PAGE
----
We recently read this column from Safety and Health Magazine that presents the argument that workplace drug testing is better than workplace deterrence. We have summarized the article’s major points below. But encourage you to read the full article here.
For decades, employers have relied on workplace drug testing as a risk mitigation tool to effectively deter drug use and help prevent costly incidents. However, with cannabis legalization expanding, the connection between increasing cannabis availability and increased use of cannabis at work creates significant risks and costs for employers.
To address cannabis use, some legislators and organizations have introduced a series of laws and policies focused on identifying the signs of impairment. Unfortunately, by introducing impairment language, employers may be unable to create a workplace drug testing program that most effectively deters workplace cannabis use and mitigates risk.
The costs of drug use at work
Drug use in the workplace can decrease productivity and increase employee turnover, absenteeism, and injury costs. According to Injury Facts – an online source of preventable death and injury statistics compiled by the National Safety Council – the total cost of a workplace injury at a construction site when an employee tests positive for cannabis is nearly $80,000. OSHA says employers may save $4 to $6 for every $1 invested in a health and safety program. Workplace drug testing is part of this investment.
Anchoring drug testing policies on deterring use is shown to help employers proactively curb incidents and mitigate the costs associated with drug use at work.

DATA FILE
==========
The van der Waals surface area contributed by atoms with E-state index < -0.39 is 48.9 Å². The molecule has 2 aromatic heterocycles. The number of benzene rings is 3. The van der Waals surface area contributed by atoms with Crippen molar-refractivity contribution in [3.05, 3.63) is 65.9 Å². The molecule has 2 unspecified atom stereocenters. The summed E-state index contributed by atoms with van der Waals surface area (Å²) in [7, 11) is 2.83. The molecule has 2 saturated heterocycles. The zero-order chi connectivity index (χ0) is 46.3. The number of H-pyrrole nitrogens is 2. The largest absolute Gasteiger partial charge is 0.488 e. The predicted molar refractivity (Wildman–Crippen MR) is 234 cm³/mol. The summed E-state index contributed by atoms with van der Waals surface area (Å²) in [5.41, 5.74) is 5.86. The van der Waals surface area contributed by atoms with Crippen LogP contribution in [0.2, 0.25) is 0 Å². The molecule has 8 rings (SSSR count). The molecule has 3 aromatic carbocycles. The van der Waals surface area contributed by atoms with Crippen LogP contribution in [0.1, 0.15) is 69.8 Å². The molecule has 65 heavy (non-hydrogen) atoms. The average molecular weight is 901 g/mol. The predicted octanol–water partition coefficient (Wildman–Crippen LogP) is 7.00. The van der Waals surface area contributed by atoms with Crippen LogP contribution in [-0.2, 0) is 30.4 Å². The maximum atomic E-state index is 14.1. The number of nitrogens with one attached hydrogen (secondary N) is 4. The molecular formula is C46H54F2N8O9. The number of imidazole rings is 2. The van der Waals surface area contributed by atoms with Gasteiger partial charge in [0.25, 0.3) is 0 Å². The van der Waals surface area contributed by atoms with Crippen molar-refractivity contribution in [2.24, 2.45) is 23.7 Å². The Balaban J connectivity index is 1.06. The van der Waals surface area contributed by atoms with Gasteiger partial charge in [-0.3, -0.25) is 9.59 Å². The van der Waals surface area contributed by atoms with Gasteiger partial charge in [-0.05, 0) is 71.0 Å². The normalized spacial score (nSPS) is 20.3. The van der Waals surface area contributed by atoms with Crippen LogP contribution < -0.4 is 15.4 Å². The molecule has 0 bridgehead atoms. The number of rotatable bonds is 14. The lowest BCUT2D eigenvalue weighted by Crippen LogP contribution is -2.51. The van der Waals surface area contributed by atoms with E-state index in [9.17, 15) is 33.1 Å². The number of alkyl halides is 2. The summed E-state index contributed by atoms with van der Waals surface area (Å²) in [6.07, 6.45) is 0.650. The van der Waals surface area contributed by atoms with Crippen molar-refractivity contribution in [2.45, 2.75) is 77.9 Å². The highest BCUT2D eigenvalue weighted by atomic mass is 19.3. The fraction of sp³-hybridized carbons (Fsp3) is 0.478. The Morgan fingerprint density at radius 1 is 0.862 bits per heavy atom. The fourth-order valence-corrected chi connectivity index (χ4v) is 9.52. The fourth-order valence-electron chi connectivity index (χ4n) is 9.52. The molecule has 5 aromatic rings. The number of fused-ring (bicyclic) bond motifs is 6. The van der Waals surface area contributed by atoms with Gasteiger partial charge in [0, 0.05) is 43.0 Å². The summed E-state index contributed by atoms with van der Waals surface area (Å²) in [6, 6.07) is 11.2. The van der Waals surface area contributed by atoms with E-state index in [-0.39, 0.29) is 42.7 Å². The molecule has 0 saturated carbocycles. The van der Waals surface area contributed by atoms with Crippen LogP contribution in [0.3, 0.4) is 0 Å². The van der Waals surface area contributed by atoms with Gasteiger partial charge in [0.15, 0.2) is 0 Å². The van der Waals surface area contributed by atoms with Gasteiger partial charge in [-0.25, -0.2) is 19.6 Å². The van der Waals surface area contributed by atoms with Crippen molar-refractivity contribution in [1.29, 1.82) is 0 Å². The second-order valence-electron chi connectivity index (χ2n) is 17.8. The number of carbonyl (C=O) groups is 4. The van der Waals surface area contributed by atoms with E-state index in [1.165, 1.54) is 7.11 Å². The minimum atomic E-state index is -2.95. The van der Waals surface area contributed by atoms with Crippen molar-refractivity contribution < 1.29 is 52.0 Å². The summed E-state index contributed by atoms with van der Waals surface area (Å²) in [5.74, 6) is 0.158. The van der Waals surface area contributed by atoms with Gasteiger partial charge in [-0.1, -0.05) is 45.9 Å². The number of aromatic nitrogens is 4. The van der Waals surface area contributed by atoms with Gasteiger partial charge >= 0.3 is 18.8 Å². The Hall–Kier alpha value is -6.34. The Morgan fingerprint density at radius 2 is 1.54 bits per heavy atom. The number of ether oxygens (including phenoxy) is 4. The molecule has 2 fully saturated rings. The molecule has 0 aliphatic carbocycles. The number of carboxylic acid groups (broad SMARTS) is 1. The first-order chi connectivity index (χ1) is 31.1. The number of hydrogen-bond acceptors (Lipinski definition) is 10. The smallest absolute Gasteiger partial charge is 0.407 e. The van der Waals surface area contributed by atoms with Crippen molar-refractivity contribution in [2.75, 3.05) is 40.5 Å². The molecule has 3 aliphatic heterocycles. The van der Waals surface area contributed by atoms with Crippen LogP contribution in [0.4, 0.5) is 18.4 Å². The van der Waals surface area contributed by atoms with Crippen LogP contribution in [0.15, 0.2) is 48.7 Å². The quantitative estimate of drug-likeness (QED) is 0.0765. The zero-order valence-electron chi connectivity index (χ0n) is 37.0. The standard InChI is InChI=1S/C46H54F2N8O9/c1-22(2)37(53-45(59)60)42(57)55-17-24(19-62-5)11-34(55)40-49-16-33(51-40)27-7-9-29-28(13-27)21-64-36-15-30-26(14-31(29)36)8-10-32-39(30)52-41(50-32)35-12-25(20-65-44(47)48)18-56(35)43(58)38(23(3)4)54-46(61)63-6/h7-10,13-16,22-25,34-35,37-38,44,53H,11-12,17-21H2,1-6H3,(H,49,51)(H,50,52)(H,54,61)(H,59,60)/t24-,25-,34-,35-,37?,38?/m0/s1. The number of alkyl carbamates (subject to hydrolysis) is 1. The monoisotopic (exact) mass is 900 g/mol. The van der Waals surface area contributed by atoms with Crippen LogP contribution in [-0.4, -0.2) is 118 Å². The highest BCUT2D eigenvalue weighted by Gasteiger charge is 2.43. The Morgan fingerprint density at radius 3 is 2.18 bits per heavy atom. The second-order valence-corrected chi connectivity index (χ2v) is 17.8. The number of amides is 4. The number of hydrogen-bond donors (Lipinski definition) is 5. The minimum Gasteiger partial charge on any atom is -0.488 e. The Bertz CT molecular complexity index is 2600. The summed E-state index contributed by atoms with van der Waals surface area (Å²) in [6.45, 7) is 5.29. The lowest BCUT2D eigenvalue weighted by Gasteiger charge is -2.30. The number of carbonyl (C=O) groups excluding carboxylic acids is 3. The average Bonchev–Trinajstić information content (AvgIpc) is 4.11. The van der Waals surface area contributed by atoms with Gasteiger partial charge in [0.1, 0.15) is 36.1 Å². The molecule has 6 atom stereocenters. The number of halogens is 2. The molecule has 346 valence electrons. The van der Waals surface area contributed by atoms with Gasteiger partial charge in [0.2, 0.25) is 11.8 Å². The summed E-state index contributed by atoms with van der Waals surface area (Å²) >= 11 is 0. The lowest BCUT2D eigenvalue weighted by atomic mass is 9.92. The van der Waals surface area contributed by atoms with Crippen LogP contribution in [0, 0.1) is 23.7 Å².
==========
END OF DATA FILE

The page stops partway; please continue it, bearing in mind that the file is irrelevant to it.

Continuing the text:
The purpose of workplace drug testing
The primary goals of workplace drug testing are to deter employees who recently used drugs from coming to work and detect use that could be a safety risk.
The impairment challenges.
Discussions around impairment seem to be in constant debate. However, the focus on impairment can unintentionally limit the effectiveness of employers’ drug testing programs. First, introducing impairment language shifts the focus from deterrence and tolerates drug use up to a certain amount. Second, impairment is difficult to determine because no agreed-upon standard exists.
So, why isn’t it possible to determine impairment from cannabis yet?
“The main point many people fail to realize is that alcohol had decades of study to get to an impairment standard,” workforce drug testing expert Barry Sample, of Quest Diagnostics, explains. “Study data and broad consensus are key pieces legislators have been missing as part of determining an impairment standard for cannabis.”
Finally, employers may risk litigation from employees who claim bias because of the subjectivity of determining impairment without standards.
Tying it all together
Laws focused on impairment distract employers from optimizing their testing programs. Contrary to the assumption of these laws, workplace drug testing has never been a measure of impairment – it’s a tool to deter use immediately before or during work hours. For an employer in the era of cannabis legalization, a test that measures only recent use, such as a breath test, will be a more objective measure to help enforce policies and optimize the original intent of drug testing – to deter and detect workday use.[R&A Comment – A positive drug test result DOES NOT AUTOMATICALLY EQUAL impaired. A negative drug test result DOES NOT AUTOMATICALLY EQUAL not impaired. A positive drug test result DOES EQUAL under the influence.]
James P. Randisi, President of Randisi & Associates, Inc., has been helping employers protect their clients, workforce and reputation through implementation of employment screening and drug testing programs since 1999. This post does not constitute legal advice. Randisi & Associates, Inc. is not a law firm. Always contact competent employment legal counsel. To learn more about the rights of employees who test positive for marijuana, Mr. Randisi can be contacted by phone at 410.494.0232 or Email: firstname.lastname@example.org or the website at randisiandassociates.com